cdstukey
12-29-2007, 03:34 AM
To make matters even worse, he's driving a lease car she contracted to help him with school. ...
We're also going to bring the car home... just what I need another friggin vehicle in the driveway, LOL...
Just to make matters worse, she ordered a new car yesterday :( Now is concerned her credit's already hit up enough to deny her a loan on the car.

Sounds like she could have her "new" car this weekend.

wakolman
12-29-2007, 10:54 AM
Sounds like she could have her "new" car this weekend.


I second that. Why buy another poor investment if she already has an interest in one?

phecksel
12-29-2007, 10:56 AM
it's a lease that is up in march. she probably already found a buyer for her car.

wakolman
12-29-2007, 11:00 AM
So he racked up student loans, but never finished school? He needs to finish what he started, unless he is leaving college ala Bill Gates or Greg Oden. Fact: College grads on average make more money over a lifetime than college dropouts.

phecksel
12-29-2007, 09:42 PM
So he racked up student loans, but never finished school? He needs to finish what he started, unless he is leaving college ala Bill Gates or Greg Oden. Fact: College grads on average make more money over a lifetime than college dropouts.
pppffftttt... He was too worried about tail to think about studies.

If there's any good news out of this, it appears his earlier student loans were not cosigned. It's still a substantial amount of money.

My wife and I separately talked to mom today. I went to her house and changed the locks and we chatted. It's time for him to learn the world is a cold hard place, and her lesson is the cosigned loan she's owes. I'm hoping we can keep her strong after tomorrow. My wife asked a really hard question, what would dad be saying if he was still around? She answered it correctly, and made her think. Because she has propped him up, his fall is going to be hard and ugly.

phecksel
12-30-2007, 08:25 PM
Well, that went easier, and harder then expected

Gave the keys up with virtually no discussion. Signed a promissory note, for the amount of the student loans. Promised to call Salliemae tomorrow...I'll be holding my breath.

Stormed out very angry.

Then mom told us how much support she has given him, and it goes way beyond unbelievable. Hoping this will be enough of a lesson to stop pouring money into that hole.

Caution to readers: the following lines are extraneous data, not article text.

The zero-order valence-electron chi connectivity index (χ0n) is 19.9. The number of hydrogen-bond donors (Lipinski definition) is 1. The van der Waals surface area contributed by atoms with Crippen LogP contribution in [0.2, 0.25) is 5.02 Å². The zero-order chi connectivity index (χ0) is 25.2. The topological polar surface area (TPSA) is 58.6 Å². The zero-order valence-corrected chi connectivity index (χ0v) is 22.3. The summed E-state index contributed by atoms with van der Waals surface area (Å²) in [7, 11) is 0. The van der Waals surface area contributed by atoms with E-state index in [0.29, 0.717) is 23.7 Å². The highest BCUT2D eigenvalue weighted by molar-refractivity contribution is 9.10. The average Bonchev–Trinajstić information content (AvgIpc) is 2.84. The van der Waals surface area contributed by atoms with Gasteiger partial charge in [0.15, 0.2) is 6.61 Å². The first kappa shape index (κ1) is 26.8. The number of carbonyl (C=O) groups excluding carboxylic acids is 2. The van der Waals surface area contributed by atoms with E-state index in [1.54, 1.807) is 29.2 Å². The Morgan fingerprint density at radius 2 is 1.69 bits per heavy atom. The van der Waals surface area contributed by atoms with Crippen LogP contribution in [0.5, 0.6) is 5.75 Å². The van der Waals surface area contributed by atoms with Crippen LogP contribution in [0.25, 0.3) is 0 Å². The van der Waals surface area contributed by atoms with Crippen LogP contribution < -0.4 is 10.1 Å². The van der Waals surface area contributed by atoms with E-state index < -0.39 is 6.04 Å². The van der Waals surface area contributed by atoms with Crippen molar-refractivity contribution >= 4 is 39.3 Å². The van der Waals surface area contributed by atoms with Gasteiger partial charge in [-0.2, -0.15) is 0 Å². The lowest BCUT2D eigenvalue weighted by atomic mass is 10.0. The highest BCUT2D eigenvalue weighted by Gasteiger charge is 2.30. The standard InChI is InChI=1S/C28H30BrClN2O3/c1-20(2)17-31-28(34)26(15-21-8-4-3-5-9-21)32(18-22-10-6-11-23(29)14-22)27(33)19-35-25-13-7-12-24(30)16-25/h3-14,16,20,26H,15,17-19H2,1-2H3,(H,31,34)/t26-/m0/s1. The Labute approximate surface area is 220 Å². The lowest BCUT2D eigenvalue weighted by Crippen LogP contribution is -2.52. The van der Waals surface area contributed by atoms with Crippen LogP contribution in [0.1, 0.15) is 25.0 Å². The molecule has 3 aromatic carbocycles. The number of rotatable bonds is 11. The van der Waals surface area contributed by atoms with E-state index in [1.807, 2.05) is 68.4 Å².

h2oskiluvr
12-30-2007, 08:57 PM
I work in the student loan field. The co-signed loans are not Federal loans, they are Private loans. The only Federal loan which can be "co signed" is the Federal PLUS loan which is a loan a parent or graduate student would receive. This loan would not apply to the situation you described.

They are basically unsecured credit with harsh terms if they become delinquent. They can default in as little as 60 or 90 days (every loan product is different) compared to the Federal loan which can default no earlier than 270 days past due. I highly recommend your mother contact the lender to find out exactly which loans she co-signed and what the status of them are. If they are already past due it may already be on your mother's credit report.

Once you know how much and where each loan is at you can then better evaluate your mother's options. Depending on how much is owed and how valuable your mother's good credit standing is she may have to either pay them off or start making the payments. There are very few non-payment options such as deferment or forbearance on Private loans. Short of paying the loan there is little recourse.

Sorry to hear about your mother's situation. Many people find themselves in this same situation. It is unfortunate when it happens.

atlfootr
12-30-2007, 09:34 PM
Intervention can be a hard thing at certain times, but many times necessary :twocents:

phecksel
12-30-2007, 11:07 PM
I work in the student loan field. The co-signed loans are not Federal loans, they are Private loans. The only Federal loan which can be "co signed" is the Federal PLUS loan which is a loan a parent or graduate student would receive. This loan would not apply to the situation you described.


He had something called Direct Loans, and Mom did not have any paperwork indicating she cosigned those loans. She's a stickler for paperwork! Sallimae loans were obviously cosigned.

His attitude was disturbing, and suspect he's shortly going to get a cold dose of reality. Starting out, little more then minimum wage, trashed credit, no degree, going to be a tough life.

The lease car is over mileage, has billable damage, and was filthy. She's going to get dinged some there too. My biggest coup was drawing together a promissory note. He literally signed it and left. I may be worth less then the paper it's printed on, but there may be some future value.